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It is Saudi-backed military coup in Egypt, Obama just dragging his heels over it

Afshin Rattansi is a journalist, author of “The Dream of the Decade – the London Novels” and an RT Contributor. He can be reached at afshinrattansi@hotmail.com.

Published time: July 10, 2013 12:25
 Supporters of deposed Egyptian president Mohamed Morsi hold portraits of him and national flags during a rally on July 9, 2013 outside Cairo's Rabaa al-Adawiya mosque (AFP Photo/Mahmud Hams)

The Egyptian developments aren't American backed, but a Saudi-backed military coup. Many of the ruling establishment are Saudi puppets and they could end up with the same fate as the Muslim Brotherhood, says RT contributor Afshin Rattansi.

RT:  Why this sudden generosity from the Gulf states, they are not famous for giving something for nothing? Or do they just want to help stabilize the country?

Afshin Rattansi: While people are thinking that it was America-backed coup, obviously the US were involved Susan Rice and Kerry talked about it. We now realize it is much more a Saudi-backed military coup. And as for this General al-Sisi, who is a former military attaché in Saudi Arabia, he is Saudis man. Saudi Arabia, they’ve taken over the largest country in the Arab world. 

And as for President Obama, he is just dragging his heels over it– he doesn’t want to use the word coup because he doesn’t want to stop being able to subsidize the Egyptian military to the tune of so many hundreds of thousands of dollars.  

RT: By tendering these loans, are they endorsing the interim president as in some way the country's legitimate leader?

AR: We certainly know that Mr. Mansour and Mr. Beblawi, the Prime Minister, they are puppets of course of Saudi Arabia. If they speak one word out of line, if they criticize Saudi Arabia or Bahrain, the way it’s killing its people or UAE – both of them will go.  As for Beblawi, why he is interesting he is a near-liberal economist, so presumably if he stays on, because he just started career after the fall of Mubarak, he’ll keep on near-liberal policies, he will privatize things, there’ll be increase of austerity, and at the same time the people won’t stand for it, which means it will have to be more power to the army given and supported by the US and Saudi Arabia.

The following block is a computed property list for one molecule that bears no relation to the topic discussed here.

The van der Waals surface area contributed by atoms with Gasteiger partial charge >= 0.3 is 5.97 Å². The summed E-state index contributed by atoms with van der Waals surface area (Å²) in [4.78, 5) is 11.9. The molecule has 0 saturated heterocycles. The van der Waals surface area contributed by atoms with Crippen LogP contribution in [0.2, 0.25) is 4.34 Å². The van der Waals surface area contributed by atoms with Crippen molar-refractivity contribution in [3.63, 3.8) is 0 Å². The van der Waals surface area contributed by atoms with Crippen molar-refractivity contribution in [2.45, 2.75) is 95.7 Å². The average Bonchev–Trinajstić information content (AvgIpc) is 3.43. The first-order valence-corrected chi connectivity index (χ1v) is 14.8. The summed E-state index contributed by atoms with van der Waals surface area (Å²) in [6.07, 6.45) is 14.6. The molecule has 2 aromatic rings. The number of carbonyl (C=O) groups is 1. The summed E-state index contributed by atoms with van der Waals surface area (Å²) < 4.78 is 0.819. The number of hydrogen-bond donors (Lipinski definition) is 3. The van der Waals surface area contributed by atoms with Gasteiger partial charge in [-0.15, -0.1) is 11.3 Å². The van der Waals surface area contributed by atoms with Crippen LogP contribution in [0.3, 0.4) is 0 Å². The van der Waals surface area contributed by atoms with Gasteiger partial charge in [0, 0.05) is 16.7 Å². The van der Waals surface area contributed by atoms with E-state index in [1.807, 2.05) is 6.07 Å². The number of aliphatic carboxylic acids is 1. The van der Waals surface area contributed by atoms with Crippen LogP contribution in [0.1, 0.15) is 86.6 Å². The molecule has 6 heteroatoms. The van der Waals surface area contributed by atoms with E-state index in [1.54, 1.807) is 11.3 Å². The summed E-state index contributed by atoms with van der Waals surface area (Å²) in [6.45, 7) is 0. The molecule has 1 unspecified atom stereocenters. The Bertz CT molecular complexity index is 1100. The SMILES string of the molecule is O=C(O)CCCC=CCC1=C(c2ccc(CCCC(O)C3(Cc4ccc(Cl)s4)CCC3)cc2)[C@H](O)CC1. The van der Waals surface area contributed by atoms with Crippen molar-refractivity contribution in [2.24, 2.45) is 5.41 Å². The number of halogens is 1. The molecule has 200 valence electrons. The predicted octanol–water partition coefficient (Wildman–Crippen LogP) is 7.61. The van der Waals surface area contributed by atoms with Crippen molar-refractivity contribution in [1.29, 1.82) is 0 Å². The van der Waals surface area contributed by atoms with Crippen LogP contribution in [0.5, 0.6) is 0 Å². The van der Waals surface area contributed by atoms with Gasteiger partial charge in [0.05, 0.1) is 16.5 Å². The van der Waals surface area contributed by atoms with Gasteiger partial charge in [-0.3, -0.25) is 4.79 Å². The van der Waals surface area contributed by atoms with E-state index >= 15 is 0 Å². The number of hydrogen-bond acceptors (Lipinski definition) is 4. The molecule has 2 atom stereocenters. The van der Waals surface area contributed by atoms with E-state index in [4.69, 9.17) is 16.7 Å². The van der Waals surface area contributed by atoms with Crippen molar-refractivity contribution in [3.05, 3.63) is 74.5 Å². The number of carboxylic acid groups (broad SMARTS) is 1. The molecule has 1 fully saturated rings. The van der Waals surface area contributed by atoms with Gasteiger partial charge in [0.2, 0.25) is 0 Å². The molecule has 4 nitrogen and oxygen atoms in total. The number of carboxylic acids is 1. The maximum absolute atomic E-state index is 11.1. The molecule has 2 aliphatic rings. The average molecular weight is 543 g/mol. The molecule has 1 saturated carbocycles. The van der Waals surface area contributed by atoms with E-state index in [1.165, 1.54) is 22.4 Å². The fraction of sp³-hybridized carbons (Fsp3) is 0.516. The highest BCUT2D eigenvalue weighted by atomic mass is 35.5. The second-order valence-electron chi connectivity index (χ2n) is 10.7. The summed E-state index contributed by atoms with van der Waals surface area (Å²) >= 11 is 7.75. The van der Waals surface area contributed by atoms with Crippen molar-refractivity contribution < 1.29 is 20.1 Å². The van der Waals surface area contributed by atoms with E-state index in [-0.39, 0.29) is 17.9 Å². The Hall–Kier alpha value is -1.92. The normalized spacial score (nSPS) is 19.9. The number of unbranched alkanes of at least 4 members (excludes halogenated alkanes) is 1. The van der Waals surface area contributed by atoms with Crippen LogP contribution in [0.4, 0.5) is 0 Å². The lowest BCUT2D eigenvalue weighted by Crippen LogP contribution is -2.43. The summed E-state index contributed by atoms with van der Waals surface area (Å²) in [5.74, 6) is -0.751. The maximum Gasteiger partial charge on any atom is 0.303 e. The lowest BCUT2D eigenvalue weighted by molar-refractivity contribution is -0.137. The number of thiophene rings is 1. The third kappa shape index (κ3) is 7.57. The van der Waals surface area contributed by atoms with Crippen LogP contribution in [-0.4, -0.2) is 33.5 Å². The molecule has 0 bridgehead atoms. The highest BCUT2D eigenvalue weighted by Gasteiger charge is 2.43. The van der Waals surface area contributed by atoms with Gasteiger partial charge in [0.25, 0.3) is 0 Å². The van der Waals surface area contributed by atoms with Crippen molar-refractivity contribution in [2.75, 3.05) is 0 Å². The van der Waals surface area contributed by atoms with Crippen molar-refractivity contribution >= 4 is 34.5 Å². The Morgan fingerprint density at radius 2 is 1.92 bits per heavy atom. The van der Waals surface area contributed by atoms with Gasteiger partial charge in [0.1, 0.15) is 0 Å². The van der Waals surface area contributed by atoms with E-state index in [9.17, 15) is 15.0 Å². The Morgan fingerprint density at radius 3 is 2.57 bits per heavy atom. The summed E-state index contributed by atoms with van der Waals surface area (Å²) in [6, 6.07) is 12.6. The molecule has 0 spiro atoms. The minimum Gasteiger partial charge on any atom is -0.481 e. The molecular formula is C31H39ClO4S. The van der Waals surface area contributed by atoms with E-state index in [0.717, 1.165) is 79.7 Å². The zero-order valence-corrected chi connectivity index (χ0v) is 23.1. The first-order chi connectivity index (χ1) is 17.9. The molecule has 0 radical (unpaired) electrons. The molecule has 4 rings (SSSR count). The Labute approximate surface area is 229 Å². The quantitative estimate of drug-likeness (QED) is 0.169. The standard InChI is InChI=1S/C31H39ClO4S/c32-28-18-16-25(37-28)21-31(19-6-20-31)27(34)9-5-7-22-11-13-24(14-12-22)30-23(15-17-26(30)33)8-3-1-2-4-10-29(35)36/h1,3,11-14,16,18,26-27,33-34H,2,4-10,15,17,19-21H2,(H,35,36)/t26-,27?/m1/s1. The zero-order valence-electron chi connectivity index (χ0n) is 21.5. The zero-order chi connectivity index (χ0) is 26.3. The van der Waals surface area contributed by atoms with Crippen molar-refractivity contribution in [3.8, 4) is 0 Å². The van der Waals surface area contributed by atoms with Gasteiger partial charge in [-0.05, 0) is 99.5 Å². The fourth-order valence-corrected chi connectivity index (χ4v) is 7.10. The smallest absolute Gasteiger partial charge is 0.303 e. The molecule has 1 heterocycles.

In this handout picture made available by the Egyptian presidency shows Egypt's interim president Adly Mansour (R) meeting with with new-appointed Prime Minister Hazem al-Beblawi, on July 9, 2013 in the Egyptian capital, Cairo (AFP Photo)

RT: How is all that cash going to impact the situation in Egypt? Do we know where the money will end up?

AR: I presume that the people of Egypt realize that these $5 billion isn’t going to go to support jobs program, clean water and health care. I know that even the ‘Tamarod’, the curiously naive, according to some commentators, people that gather in Tahrir square from the upper classes of Egypt, even they are now saying to al-Sisi: “Hang on a minute. We’re against the 6  month  or 5 month timetable that has been issued”. As for al-Sisi, he is already threatening the number two party that won at the elections the Islamist Al-Noir party, saying “No political games, you back us or you’ll be in a kind of trouble the Muslim Brotherhood is in”.

RT:  First the Syrian rebels, now the Egyptian opposition are we going to see the Gulf states be more and more overt with their influence in middle-eastern affairs?

AR: It’s also interesting how the media impacts, because the UA and Saudi definitely didn’t like the Muslim Brotherhood, so the Saudi station Al Arabiya headquartered in the Dubai in the UA backs the rebels and you’ve got Al Jazeera based in Qatar which is backing the Morsi government and it’s against the military  coup. So you have both sides using media, using financing, using weapon sales to back their men in Egypt. 

We must remember that President Obama was backing Mubarack, his pet dictator, up until the end. Now he is seemingly not knowing what he is going to do. And perhaps the Saudis are threatening him. Even John McCain, the presidential candidate, used the word coup. From Obama we get nothing. And in the mainstream media all we get is Mohammed al-Baradei, another Nobel prize winner like Obama, who is saying nothing about the house arrest without charge of a democratically elected president, let along the ending of a parliament, the disruption of a free media, which continues at the moment.


The statements, views and opinions expressed in this column are solely those of the author and do not necessarily represent those of RT.